It Takes A Village:
Caring for Our Community’s Black Kids

In Washington state as of 2016, 16% of children in foster care were Black/Multi-Racial Black.  But only 6.5% of  foster parents identify as Black.

Washington State is facing a crisis-level shortage of Black/African American foster families. Amara is working to regularly bring together members of the African American community to learn more about how best to support Black children in foster care and the need for more Black families.

We do this work through:

  • Hosting It Takes a Village events each year in Seattle and Tacoma. These events are closed conversations for folks who identify as Black/African American to come together to build relationships, learn together, and explore solutions.
  • Our African American Outreach Advisory Council, which was created in 2017 to support Amara’s outreach work in the Black community. The Council meets 4 times a year.
  • Presentations to community groups and organizations about the experience of African American kids in the foster care system and the urgent need for more Black families to foster.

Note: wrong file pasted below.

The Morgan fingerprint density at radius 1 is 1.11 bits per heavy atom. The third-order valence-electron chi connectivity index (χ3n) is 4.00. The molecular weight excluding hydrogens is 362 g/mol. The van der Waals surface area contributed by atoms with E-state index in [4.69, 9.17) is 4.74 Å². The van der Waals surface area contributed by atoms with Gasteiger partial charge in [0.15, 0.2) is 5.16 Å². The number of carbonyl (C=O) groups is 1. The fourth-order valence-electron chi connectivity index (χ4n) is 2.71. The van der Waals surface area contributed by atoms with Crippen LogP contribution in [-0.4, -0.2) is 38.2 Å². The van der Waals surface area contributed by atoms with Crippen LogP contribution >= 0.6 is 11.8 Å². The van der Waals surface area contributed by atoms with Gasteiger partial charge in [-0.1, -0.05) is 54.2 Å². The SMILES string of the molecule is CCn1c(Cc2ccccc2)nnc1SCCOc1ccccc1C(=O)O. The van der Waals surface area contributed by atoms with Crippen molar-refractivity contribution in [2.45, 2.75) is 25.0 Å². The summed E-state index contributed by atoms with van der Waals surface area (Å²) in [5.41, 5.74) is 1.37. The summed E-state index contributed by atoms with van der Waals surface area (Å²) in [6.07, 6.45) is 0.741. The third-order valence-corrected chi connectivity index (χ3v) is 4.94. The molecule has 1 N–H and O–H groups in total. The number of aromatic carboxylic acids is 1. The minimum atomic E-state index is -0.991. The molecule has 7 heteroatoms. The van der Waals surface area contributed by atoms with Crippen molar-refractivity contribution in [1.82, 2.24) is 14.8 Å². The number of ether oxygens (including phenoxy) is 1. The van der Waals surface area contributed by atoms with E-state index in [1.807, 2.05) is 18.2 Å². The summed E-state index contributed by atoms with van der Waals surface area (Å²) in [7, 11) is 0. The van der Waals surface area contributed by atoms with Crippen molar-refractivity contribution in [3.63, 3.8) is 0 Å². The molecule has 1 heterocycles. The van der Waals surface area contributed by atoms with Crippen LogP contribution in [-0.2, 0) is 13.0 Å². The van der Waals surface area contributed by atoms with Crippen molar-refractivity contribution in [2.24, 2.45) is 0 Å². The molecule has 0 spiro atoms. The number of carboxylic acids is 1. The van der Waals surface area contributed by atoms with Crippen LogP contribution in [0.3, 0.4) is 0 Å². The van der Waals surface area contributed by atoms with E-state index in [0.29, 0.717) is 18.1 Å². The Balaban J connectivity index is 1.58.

Why is this important?

Culture Matters. A child’s cultural identity is a crucial part of a child’s overall development. Black families have the inherent life experiences to cultivate and support these cultural needs. Given that, we do our best to educate and support transracial families to ensure they learn the importance of culture; but we cannot “teach” the firsthand knowledge of living Black in our communities.

Historical Context. We acknowledge the valid wariness among some members of the Black community given the past and current racial inequities in the child welfare system. As of January 2017, Black children were 2.2 times more likely to enter the foster care system than their white counterparts. We hope to engage folks in these important conversations and encourage them to engage in the system and advocate for change from within the system.  Children of color are being placed into this system by no fault of their own, and they need someone to advocate for their needs and systems change.

If you want more information about future events or want to get involved with our African American Outreach Advisory Council, please email Trey Rabun,

Would your community organization or church want to learn more? We'd love to talk with you about scheduling a presentation for your group! Contact Trey Rabun,

It Takes A Village in the News:

Q13 News - Ten years later, very little progress on fixing racial disparity in state’s foster care system 

Read Trey's article in Youth Today about Amara's African-American Outreach

Foster Care Agency Bridging Racial Gap By Recruiting Families of Color

NW Facts - Addressing the Needs of Black Children in Foster Care with Amara and NAAM

King5 - Local Group pushes for More Black Families to Foster More Black Children